Preparing for Publishing the Artifacts

Once all the projects are built, the assemblies and executables associated with each project are on the file system. This is the point where I like to start moving files around to simplify the steps where the pipeline creates release artifacts. Release artifacts are the deployable bits, and it makes sense to create multiple artifacts if a system needs to deploy to multiple resources. Based on the requirements I listed at the beginning of the post, we are going to need the build pipeline to produce two artifacts, like so:

Three projects go in, two artifacts come out

The first step is getting the files into the proper structure for artifact 1, which is the web app and the Go application combined. The Go application will execute on a schedule as an Azure Web Job. It is interesting how many people have asked me over the years how to deploy a web job with a web application. The key to the answer is to understand that Azure uses simple conventions to identity and execute web jobs that live inside an App Service. You don’t need to use the Azure portal to setup a web job, or find an obscure command on the CLI. You only need to copy the Web Job executable into the right folder underneath the web application.

- task: CopyFiles@2
  displayName: 'Copy Go App to WebJob Location'
    SourceFolder: cmd\goapp
    TargetFolder: WebApp\bin\Release\netcoreapp2.1\publish\App_Data\jobs\triggered\app

Placing the Go .exe file underneath App_Data\jobs\triggered\app, where app is whatever name you want for the job, is enough for Azure to find the web job. Inside this folder, a settings.job file can provide a cron expression to tell Azure when to run the job. In this case, 8 am every Monday:

{"schedule": "0 0 8 * * MON"}

Publishing the Artifacts

The final steps consist of zipping up files and folders containing the project outputs, and publishing the two zip files as artifacts. Remember one artifact contains the published web app output and the web job, while the second artifact consist of the build output from the Azure Functions project. The ArchiveFiles and PublishBuildArtifacts tasks in Azure do all the work.

- task: ArchiveFiles@2
  displayName: 'Archive WebApp
    rootFolderOrFile: WebApp\bin\Release\netcoreapp2.1\publish
    includeRootFolder: false
    archiveFile: WebApp\bin\Release\netcoreapp2.1\WebApp.zip

- task: ArchiveFiles@2
  displayName: 'Archive Function App
    rootFolderOrFile: FunctionApp\bin\Release\netcoreapp2.1
    includeRootFolder: false
    archiveFile: FunctionApp\bin\Release\netcoreapp2.1\FunctionApp.zip

- task: PublishBuildArtifacts@1
  displayName: 'Publish Artifact: WebApp
    PathtoPublish: WebApp\bin\Release\netcoreapp2.1\WebApp.zip
    ArtifactName: WebApp

- task: PublishBuildArtifacts@1
  displayName: 'Publish Artifact: FunctionApp'
    PathtoPublish: FunctionApp\bin\Release\netcoreapp2.1\FunctionApp.zip
    ArtifactName: FunctionApp

The Release Pipeline

Currently, YAML is not available for building a release pipeline, but the roadmap says the feature is coming soon. However, since we arranged the artifacts to simplify the release pipeline, all you should need to do is to feed the artifacts into Deploy Azure App Service tasks. Remember function projects, even on a consumption plan, deploy just like a web application, but like web jobs, use some conventions around naming and directory structure to indicate the bits are for a function app. The build output of the function project will already have the right files and directories in place.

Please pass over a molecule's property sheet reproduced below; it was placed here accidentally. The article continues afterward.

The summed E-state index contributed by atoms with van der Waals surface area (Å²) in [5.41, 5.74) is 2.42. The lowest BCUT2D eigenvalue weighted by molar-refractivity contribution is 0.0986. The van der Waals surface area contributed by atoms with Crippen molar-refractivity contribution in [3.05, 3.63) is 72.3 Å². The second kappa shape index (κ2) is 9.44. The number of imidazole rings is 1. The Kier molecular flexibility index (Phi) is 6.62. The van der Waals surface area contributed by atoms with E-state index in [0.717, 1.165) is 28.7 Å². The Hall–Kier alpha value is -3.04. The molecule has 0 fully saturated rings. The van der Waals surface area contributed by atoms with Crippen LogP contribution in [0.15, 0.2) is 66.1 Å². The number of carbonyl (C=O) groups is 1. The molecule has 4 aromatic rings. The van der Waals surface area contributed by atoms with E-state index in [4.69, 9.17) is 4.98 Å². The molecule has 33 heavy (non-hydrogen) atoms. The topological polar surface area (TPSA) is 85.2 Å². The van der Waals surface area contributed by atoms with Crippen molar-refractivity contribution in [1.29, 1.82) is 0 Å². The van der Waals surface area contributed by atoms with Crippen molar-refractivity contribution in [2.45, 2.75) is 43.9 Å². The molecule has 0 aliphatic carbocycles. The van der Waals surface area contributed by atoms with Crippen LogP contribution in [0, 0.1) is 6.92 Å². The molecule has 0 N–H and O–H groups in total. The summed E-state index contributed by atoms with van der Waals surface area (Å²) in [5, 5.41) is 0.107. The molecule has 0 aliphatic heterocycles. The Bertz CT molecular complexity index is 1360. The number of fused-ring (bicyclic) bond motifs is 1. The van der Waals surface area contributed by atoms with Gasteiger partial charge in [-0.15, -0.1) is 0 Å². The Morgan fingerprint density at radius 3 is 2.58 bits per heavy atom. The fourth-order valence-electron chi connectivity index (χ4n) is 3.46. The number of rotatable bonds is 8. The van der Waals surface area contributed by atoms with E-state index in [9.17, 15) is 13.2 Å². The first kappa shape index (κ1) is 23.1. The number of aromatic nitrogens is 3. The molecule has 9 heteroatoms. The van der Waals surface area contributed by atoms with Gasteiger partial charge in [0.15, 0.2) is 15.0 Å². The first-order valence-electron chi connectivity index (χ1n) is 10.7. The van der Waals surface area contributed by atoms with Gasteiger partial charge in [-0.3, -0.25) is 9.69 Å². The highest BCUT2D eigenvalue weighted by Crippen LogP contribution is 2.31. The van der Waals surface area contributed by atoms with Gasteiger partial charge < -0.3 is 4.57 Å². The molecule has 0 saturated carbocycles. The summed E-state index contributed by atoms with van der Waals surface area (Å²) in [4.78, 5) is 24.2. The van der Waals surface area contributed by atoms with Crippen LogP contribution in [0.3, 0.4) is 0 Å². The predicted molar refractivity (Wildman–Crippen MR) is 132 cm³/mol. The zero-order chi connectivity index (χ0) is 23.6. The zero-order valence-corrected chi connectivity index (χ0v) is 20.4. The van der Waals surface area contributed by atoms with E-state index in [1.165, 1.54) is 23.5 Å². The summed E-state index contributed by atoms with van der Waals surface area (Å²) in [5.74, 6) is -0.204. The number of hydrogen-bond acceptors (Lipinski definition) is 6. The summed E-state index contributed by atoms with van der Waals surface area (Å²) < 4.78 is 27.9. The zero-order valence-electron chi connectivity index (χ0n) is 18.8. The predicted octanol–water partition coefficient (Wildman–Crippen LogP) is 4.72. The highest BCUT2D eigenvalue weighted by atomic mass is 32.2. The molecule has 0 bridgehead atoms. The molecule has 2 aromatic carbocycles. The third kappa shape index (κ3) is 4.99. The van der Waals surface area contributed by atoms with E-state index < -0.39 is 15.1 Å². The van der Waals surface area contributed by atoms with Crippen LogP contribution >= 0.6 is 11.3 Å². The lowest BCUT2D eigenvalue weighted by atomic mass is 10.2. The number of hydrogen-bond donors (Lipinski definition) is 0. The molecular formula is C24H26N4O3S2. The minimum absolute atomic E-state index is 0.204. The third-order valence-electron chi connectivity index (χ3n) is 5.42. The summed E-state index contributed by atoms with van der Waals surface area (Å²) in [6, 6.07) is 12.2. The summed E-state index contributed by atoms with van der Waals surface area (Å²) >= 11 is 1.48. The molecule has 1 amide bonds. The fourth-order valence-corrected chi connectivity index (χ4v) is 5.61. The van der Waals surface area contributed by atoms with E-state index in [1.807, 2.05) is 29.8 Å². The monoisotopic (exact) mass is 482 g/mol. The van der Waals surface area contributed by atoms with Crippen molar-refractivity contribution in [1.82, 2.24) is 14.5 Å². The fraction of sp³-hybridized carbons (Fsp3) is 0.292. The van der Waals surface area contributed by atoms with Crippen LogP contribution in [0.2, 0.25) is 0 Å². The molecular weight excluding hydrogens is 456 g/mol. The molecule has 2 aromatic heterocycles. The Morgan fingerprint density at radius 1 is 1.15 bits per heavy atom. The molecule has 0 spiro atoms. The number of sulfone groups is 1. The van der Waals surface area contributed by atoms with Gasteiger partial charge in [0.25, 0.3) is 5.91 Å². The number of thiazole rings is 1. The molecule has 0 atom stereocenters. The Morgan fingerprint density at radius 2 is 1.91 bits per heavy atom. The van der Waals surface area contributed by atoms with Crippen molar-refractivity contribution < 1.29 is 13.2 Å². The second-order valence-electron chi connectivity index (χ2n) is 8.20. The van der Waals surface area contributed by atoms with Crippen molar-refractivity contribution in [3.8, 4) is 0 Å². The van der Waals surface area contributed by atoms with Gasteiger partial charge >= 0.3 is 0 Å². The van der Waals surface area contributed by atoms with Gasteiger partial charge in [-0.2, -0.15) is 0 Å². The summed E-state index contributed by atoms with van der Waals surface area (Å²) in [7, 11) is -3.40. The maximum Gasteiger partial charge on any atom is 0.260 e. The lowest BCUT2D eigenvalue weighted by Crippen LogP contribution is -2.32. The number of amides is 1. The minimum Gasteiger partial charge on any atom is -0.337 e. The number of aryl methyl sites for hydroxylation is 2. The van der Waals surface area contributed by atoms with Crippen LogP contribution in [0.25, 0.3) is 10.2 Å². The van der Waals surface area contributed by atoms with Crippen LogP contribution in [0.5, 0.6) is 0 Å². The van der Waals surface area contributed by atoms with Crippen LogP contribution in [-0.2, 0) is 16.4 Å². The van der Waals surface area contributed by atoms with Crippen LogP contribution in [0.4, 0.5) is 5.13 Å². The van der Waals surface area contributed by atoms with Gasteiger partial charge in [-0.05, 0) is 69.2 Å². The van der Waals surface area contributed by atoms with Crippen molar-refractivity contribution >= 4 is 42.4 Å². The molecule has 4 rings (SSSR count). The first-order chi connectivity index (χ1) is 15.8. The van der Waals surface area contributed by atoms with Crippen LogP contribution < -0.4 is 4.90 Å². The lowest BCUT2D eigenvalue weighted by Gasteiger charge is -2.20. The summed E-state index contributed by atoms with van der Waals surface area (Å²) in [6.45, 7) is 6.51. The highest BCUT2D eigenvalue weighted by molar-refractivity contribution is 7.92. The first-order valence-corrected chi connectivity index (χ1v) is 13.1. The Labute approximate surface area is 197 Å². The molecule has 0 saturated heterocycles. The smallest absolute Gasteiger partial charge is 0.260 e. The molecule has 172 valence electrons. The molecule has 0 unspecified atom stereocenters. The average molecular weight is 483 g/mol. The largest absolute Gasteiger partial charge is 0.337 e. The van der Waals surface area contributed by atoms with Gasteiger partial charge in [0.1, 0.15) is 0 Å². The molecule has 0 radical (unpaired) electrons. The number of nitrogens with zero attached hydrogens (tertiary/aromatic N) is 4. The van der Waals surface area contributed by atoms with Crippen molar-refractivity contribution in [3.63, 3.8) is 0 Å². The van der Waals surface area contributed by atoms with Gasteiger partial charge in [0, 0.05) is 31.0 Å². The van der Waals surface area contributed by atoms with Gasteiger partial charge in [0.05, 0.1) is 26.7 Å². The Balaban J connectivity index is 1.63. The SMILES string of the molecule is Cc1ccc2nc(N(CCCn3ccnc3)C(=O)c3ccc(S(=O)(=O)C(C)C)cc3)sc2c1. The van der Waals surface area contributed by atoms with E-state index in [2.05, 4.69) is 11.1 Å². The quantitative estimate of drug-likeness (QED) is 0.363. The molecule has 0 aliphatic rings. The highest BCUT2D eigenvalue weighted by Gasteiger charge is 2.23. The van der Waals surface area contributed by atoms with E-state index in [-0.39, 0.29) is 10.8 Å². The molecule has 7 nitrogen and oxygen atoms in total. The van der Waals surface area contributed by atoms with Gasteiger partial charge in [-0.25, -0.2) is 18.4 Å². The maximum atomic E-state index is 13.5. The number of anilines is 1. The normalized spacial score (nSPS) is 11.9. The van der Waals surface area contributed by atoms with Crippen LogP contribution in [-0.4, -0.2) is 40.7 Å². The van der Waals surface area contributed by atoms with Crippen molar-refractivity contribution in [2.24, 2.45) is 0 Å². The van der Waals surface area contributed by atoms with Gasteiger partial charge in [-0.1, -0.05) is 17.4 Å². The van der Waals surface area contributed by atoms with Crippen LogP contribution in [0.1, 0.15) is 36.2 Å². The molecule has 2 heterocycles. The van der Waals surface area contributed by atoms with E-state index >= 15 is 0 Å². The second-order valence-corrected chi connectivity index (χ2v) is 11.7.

A release pipeline (currently GUI)


Having build pipelines defined in a textual format makes the pipeline easier to modify and version changes over time.

Unfortunately, this YAML approach only works in Azure. There is no support for running, testing, or troubleshooting a YAML build locally or in development. For systems with any amount of complexity, you will be in better shape if you automate the build using command line scripts, or a build system like Cake. Then you can run your builds both locally and in the cloud. Remember, your developer builds need to be every bit as consistent and well defined as your production builds if you want a productive, happy team.

* Note that I’ve simplified the YAML in the code samples by removing actual project names and “shortening” the directory structure for the project.

The Law of the JSON

Monday, February 4, 2019 by K. Scott Allen

From Wikipedia: The law of the instrument is a cognitive bias that involves an over-reliance on a familiar tool.

The software industry is good at adopting standard data formats, then hyping and ultimately abusing those formats by pushing them into every conceivable nook and cranny of the trade.

Take XML, for example. What started as a simple, usable, textual data format became the lingua franca for enterprise web services. Along the way, we also used XML to build configuration files, replace make files, and implement more than a dozen significant UI frameworks.

Ten years ago, I was working with Microsoft’s triumvirate crown jewels of XML technology – WCF, WPF, and WF (Windows Workflow). Workflow is a good example of how XML transformed itself into a bloviating monster of complexity.

Example A: How to represent the integer value 5,000 in WF markup:

    <ns1:Int32 xmlns:ns1="clr-namespace:System;Assembly=mscorlib, 
                  Version=, Culture=neutral, PublicKeyToken=b77a5c561934e089">

Use XML, they said. It’s human readable, they said.

The Curse of Ubiquity

A few weeks ago, I became interested in cloud governance. Not an exciting topic, but when a company turns developers loose in the cloud, someone must enforce some basic rules about what services to use, and ensure the settings are in place to make the services as secure as possible. For Azure, I looked at using Azure Policy. It was obvious that I’d need to write some custom rules for Policy. To see how rule authoring works, I looked at a built-in rule that checks if data encryption is on for an Azure SQL instance: